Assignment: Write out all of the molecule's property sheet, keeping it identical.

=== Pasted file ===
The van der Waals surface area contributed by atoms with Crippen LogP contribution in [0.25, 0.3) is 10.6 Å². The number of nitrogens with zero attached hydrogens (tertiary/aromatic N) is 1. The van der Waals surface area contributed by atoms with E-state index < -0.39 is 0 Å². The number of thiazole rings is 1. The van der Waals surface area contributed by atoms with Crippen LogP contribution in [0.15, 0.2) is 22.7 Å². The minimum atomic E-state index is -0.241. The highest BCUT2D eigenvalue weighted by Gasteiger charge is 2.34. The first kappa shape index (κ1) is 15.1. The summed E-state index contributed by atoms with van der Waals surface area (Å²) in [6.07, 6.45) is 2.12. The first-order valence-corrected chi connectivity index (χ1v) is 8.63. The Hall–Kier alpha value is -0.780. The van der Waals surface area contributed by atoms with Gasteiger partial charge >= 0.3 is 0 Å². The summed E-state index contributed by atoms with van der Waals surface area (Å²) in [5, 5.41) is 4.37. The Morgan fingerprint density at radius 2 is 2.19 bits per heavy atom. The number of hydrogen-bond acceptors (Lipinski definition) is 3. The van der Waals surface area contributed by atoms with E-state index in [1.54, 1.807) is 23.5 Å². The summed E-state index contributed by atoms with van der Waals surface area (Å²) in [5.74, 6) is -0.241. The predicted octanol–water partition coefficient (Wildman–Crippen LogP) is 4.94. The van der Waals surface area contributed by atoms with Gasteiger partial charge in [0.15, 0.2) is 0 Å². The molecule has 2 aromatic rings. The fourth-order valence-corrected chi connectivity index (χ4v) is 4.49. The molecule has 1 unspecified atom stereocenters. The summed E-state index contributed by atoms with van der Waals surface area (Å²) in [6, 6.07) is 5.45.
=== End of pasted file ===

The van der Waals surface area contributed by atoms with Crippen LogP contribution in [0.25, 0.3) is 10.6 Å². The number of nitrogens with zero attached hydrogens (tertiary/aromatic N) is 1. The van der Waals surface area contributed by atoms with E-state index < -0.39 is 0 Å². The number of thiazole rings is 1. The van der Waals surface area contributed by atoms with Crippen LogP contribution in [0.15, 0.2) is 22.7 Å². The minimum atomic E-state index is -0.241. The highest BCUT2D eigenvalue weighted by Gasteiger charge is 2.34. The first kappa shape index (κ1) is 15.1. The summed E-state index contributed by atoms with van der Waals surface area (Å²) in [6.07, 6.45) is 2.12. The first-order valence-corrected chi connectivity index (χ1v) is 8.63. The Hall–Kier alpha value is -0.780. The van der Waals surface area contributed by atoms with Gasteiger partial charge >= 0.3 is 0 Å². The summed E-state index contributed by atoms with van der Waals surface area (Å²) in [5, 5.41) is 4.37. The Morgan fingerprint density at radius 2 is 2.19 bits per heavy atom. The number of hydrogen-bond acceptors (Lipinski definition) is 3. The van der Waals surface area contributed by atoms with E-state index in [1.54, 1.807) is 23.5 Å². The summed E-state index contributed by atoms with van der Waals surface area (Å²) in [5.74, 6) is -0.241. The predicted octanol–water partition coefficient (Wildman–Crippen LogP) is 4.94. The van der Waals surface area contributed by atoms with Gasteiger partial charge in [0.15, 0.2) is 0 Å². The molecule has 2 aromatic rings. The fourth-order valence-corrected chi connectivity index (χ4v) is 4.49. The molecule has 1 unspecified atom stereocenters. The summed E-state index contributed by atoms with van der Waals surface area (Å²) in [6, 6.07) is 5.45.